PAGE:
I am so tired.
I didn’t make my regular food delivery Saturday morning; I was just too tired to do enough dishes I could cook enough to make it worth the cab fare. Plus, my usual crew of helpful scrubbers was unable to come by Friday night, and I couldn’t face 20 pounds of potatoes all by myself.
Slowly Saturday I did one thing and then another, though, and by noon Sunday I had 2 gallons of apple sauce and two boxes of salad fixings and 2.5 gallons of vegetable risotto.
Not before losing my temper (Occupy Hormones), though, and feeling like a heel as I swooped out the door. Have I mentioned lately how I’m human and shit? Yeah. Human. Me.
(shocking, I know…)
Anyway, the cab driver was nice but we had a miscommunication so we managed to go the wrong way for ten extra minutes, and I was just relieved when I finally saw familiar shops. He was willing to pull into the side street though, and helped me unload, so I tipped very well… but I was a little stressed since he made sure to communicate that I had told him to take the wrong turn.
Alll Myyy Faaaauuuult.
Got everything piled up on my handcart, but I hit a pothole and the light was about to change and there was a parent with a stroller trying to make it across so I was a little distracted at the sidewalk ramp—and I ploughed into a cop.
I apologized. She yelled. She yelled a lot. I tried to explain it was an accident and I apologized but she was not interested in hearing my apology. It was so strange—I teach my kids to say I’m sorry and to make it better if they can, whether that’s by kissing or trying to do better the next time. But there was no way to make this better. The cop was angry. At me. I’m really not used to that, you know? I’m little and cute and avoid authority figures whenever possible…
And so I escaped and sniffled my way through almost to the kitchen, and when I was at the last narrow alleyway two guys were lugging a huge open tub filled with dirty water and I had to back up over ground I had worked so hard to cover, and in so doing I stepped onto a tent and…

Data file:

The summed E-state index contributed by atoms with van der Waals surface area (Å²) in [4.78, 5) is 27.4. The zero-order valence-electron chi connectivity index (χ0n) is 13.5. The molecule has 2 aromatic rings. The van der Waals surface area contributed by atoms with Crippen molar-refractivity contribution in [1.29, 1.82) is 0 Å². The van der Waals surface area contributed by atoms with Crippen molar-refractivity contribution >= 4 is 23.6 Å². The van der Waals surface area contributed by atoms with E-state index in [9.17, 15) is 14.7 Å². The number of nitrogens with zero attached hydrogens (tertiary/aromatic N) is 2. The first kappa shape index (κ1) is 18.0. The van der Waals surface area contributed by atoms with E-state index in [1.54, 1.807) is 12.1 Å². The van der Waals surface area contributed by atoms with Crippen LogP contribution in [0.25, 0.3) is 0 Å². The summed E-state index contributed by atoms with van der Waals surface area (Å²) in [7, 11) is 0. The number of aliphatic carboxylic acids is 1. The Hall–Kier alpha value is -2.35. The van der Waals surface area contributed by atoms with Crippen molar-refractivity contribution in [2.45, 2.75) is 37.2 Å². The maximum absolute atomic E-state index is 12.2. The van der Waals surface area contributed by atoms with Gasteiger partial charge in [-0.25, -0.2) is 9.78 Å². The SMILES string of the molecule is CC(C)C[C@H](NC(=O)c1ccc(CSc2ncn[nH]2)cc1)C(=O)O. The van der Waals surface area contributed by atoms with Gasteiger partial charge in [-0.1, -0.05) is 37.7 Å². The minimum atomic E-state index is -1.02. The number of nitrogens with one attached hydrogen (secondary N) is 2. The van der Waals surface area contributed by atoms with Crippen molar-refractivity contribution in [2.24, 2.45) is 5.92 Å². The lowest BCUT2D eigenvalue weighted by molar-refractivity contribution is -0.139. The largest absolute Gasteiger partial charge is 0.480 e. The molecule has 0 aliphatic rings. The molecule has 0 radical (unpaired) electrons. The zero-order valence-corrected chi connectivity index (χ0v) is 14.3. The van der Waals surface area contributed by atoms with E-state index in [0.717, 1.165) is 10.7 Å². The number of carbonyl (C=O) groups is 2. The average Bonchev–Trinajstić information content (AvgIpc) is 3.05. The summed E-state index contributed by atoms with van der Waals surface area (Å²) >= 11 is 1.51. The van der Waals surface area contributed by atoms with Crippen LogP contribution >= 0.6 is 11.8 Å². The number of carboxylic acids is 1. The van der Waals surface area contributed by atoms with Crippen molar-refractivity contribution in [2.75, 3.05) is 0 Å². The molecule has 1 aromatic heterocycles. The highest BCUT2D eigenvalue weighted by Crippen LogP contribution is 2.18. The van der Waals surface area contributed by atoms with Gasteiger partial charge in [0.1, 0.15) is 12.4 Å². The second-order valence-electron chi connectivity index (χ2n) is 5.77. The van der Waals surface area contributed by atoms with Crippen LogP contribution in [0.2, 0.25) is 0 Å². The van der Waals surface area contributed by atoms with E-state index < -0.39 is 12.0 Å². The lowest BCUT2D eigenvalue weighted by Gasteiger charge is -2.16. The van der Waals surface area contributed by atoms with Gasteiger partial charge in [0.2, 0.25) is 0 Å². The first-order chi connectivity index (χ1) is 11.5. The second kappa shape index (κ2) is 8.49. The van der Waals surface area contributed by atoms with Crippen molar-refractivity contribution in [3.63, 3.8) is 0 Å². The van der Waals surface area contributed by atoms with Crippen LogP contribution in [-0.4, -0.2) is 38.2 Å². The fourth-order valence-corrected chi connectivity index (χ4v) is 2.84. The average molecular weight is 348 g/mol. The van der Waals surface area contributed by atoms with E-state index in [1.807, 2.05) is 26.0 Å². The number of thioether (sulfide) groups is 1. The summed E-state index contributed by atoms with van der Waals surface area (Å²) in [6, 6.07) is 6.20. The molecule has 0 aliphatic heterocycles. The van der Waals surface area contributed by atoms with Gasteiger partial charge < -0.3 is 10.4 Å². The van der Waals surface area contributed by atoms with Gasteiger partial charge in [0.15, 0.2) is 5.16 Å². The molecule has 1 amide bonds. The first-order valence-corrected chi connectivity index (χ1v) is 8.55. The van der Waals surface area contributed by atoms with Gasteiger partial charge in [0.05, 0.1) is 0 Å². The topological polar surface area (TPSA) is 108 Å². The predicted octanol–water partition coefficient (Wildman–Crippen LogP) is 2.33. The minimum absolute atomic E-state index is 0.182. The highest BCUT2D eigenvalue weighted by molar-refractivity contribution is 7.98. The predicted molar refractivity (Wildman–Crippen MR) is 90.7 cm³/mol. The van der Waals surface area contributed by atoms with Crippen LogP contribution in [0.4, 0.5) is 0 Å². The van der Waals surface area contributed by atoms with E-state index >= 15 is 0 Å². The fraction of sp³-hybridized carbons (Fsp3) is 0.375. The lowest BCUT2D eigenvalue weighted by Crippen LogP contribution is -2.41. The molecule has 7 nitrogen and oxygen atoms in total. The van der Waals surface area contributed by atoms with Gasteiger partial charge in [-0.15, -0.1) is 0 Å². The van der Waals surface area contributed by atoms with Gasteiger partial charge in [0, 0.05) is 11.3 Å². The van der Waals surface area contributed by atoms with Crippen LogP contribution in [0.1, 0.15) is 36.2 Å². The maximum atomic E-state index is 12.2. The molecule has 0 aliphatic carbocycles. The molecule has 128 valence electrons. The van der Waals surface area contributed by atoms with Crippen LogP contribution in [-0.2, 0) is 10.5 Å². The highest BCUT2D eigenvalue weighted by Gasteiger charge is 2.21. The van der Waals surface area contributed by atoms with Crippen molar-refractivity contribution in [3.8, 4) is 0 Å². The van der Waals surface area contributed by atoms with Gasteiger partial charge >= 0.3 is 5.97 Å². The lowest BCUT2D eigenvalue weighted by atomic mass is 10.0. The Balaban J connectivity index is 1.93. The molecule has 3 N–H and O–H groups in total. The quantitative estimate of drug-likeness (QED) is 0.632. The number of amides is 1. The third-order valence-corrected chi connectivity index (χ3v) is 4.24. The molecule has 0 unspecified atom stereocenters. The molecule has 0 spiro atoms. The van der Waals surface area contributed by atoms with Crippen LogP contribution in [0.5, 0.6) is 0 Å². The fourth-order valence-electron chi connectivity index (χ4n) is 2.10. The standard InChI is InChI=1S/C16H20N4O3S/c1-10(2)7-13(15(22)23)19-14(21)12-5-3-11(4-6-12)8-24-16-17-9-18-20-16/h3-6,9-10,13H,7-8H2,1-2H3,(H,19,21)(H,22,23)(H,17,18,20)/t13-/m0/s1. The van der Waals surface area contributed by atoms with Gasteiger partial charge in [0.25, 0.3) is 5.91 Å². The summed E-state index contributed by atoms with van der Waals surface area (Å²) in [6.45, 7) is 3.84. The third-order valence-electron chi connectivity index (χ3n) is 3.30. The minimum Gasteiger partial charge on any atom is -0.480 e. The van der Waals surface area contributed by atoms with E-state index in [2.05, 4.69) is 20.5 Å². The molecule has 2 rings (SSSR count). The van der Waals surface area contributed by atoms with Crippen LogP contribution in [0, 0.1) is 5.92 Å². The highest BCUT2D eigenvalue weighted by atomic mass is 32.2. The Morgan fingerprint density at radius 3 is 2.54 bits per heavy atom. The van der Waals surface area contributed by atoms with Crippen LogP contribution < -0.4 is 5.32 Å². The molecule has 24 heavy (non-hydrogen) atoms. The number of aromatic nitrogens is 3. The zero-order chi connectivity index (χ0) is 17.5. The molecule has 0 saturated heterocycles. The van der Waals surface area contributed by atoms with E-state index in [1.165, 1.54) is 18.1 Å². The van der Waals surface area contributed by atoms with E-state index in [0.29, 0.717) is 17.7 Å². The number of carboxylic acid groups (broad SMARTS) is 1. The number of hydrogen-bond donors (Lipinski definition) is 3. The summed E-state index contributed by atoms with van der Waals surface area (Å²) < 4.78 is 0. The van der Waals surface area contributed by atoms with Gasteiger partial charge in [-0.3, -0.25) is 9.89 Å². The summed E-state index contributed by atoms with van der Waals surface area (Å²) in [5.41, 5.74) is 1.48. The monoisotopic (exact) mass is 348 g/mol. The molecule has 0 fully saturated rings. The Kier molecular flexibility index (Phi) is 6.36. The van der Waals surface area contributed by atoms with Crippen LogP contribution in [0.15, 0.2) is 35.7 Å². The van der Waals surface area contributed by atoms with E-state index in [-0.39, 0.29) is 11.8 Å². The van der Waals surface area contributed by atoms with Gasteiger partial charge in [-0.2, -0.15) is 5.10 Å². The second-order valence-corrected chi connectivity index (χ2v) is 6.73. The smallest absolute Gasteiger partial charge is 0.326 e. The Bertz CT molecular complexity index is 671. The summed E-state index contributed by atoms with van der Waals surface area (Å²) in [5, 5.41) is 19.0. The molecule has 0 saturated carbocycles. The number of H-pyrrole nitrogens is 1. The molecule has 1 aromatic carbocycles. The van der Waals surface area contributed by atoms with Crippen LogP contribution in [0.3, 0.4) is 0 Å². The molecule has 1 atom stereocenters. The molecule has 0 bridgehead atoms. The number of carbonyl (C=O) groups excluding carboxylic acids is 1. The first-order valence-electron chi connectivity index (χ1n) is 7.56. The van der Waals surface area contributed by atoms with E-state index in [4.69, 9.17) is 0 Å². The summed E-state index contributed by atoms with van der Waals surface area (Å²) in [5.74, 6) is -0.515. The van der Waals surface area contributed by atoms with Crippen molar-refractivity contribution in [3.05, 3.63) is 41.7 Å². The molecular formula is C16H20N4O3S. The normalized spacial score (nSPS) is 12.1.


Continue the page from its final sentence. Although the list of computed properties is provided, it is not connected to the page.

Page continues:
I broke down. I lost a few seconds.
Then there was Seth, asking if he could give me a hug and a nameless young man who made my cart disappear to the kitchen and stayed with it until I made my graceless and bleary way to it. And Seth took me to Comfort (which now has its own military style tent) so I could unload my huge backpack and put away the hand cart which is a menace but indispensable when I insist on cooking more than I can carry.
And then I talked to Marsha, the first and most- photographed knitting grandma. We agreed that Occupy Hormones was a valid issue and maybe we could bring it to one of the working groups. She made me laugh, and said that it does get easier to let things go once you get through menopause. I am suddenly looking much more forward to the end of all bloodshed.
Then Rivka came up, asking if she could barter with Marsha for a hand-knit thing, as her mother made her something every winter but she died a year ago this coming Wednesday. She said she and her brothers had just been saying, “But who will knit for us?” and she started to wobble a little bit, and I asked if I could give her a hug and she wobbled into my shoulder.
I am still tired. My house is a mess, there is a scandalously large pile of dirty dishes next to the sink… and on the counter… and… yeah. Lots. Just everywhere.
Occupy Wall Street is full of stressed out people—but so is everywhere.
We’re all tired, I think, of DIY.
Here’s to togetherness.